China’s storied twentieth century provides ample fodder for any master raconteur. Tales of heroics, hard work, adventure, rebellion, and victory abound, as do accounts of atrocities, devastation, and repression. Chinese photographer Wu Yinxian (1900-1994), a visual storyteller and long a close acquaintance and comrade of Chairman Mao Zedong, chose to portray the victorious route, proclaimed by the Communist Party, through his striking depiction of workers, peasant rebellions, party leaders, and nationalistic ceremonies. Extremely prolific, not only did Wu produce countless images of the revolutionary struggle, but he also extensively documented daily life throughout China.
During the 1920s, while the Nationalist Party and the Chinese Communist Party struggled for power, Wu began his photographic career, one that would eventually span over seventy years. Initially taking pictures of the working class in Shanghai and their difficult lives, he went on to work as a cinematographer on a number of extremely popular, often leftist, films in the 1930s and 40s like Scenes of City Life (1935) and Brave Sons and Daughters in Storm (1937). His photographic images from this early period, often highly contrasted with dramatic lines, present a romanticized view of the common Chinese worker—honest, positive, hardworking, and engaged.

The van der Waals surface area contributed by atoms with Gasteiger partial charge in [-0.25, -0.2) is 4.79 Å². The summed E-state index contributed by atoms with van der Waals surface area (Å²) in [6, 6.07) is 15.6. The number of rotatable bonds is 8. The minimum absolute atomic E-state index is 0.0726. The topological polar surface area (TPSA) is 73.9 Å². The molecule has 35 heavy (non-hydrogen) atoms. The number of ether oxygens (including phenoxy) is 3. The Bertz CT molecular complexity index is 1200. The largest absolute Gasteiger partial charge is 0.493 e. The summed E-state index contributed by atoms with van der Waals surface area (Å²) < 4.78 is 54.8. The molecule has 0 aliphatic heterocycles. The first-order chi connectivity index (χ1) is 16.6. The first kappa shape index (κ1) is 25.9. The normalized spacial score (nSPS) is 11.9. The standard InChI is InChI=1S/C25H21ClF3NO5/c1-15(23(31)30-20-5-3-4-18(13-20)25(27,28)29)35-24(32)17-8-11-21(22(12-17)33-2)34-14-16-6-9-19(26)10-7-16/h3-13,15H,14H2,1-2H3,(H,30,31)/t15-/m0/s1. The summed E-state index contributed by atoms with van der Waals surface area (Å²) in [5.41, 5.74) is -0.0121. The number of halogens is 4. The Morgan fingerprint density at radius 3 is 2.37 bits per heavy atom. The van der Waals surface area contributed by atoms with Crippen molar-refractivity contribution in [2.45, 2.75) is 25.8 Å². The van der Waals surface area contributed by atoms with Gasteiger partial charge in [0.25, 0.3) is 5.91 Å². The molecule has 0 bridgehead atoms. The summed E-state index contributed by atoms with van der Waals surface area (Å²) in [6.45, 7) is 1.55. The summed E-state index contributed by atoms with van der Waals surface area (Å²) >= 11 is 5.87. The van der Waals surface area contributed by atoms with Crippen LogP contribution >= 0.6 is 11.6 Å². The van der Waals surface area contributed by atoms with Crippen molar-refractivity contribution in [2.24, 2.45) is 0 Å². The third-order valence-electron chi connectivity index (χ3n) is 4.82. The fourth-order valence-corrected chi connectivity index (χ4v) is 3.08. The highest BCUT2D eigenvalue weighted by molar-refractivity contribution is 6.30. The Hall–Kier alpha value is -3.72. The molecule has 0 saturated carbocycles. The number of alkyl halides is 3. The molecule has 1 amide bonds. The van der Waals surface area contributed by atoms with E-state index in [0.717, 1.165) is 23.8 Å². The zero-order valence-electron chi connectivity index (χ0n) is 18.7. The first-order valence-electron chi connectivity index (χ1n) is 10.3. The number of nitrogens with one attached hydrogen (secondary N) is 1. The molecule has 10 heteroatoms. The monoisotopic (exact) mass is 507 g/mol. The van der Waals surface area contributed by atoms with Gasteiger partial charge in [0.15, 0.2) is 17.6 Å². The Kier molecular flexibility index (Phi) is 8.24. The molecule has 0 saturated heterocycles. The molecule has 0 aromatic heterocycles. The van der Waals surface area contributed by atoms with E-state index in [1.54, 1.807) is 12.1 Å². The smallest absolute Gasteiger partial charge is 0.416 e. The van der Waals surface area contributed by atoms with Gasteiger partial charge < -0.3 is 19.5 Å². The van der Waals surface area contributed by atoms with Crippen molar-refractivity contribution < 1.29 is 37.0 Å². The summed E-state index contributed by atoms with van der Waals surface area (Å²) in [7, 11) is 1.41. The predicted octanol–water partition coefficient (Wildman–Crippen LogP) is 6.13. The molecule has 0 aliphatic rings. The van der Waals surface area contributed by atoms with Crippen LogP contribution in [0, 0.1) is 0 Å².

In the early 1940s, as the CCP gained power, Wu took a series of seminal portraits of Mao and other party leaders in Yan’an, thereby establishing his reputation and initiating a long relationship as one of the official party photographers. Wu continued to photograph throughout the beginning of the Communist rule, the Great Leap Forward (1958-61), the Cultural Revolution (1966-76), and afterwards, depicting both everyday life and political functions. Moving into color photography in the late 1970s and early 80s, Wu eventually came to work on a few large commissions for the government, notably the interiors of Party Headquarters. Throughout the majority of the ywentieth century, Wu played a seminal role in the establishment of the dramatic nationalist aesthetic so key to the representation of the Communist Party, all the while, pursuing his own artistic view.Libby Pratt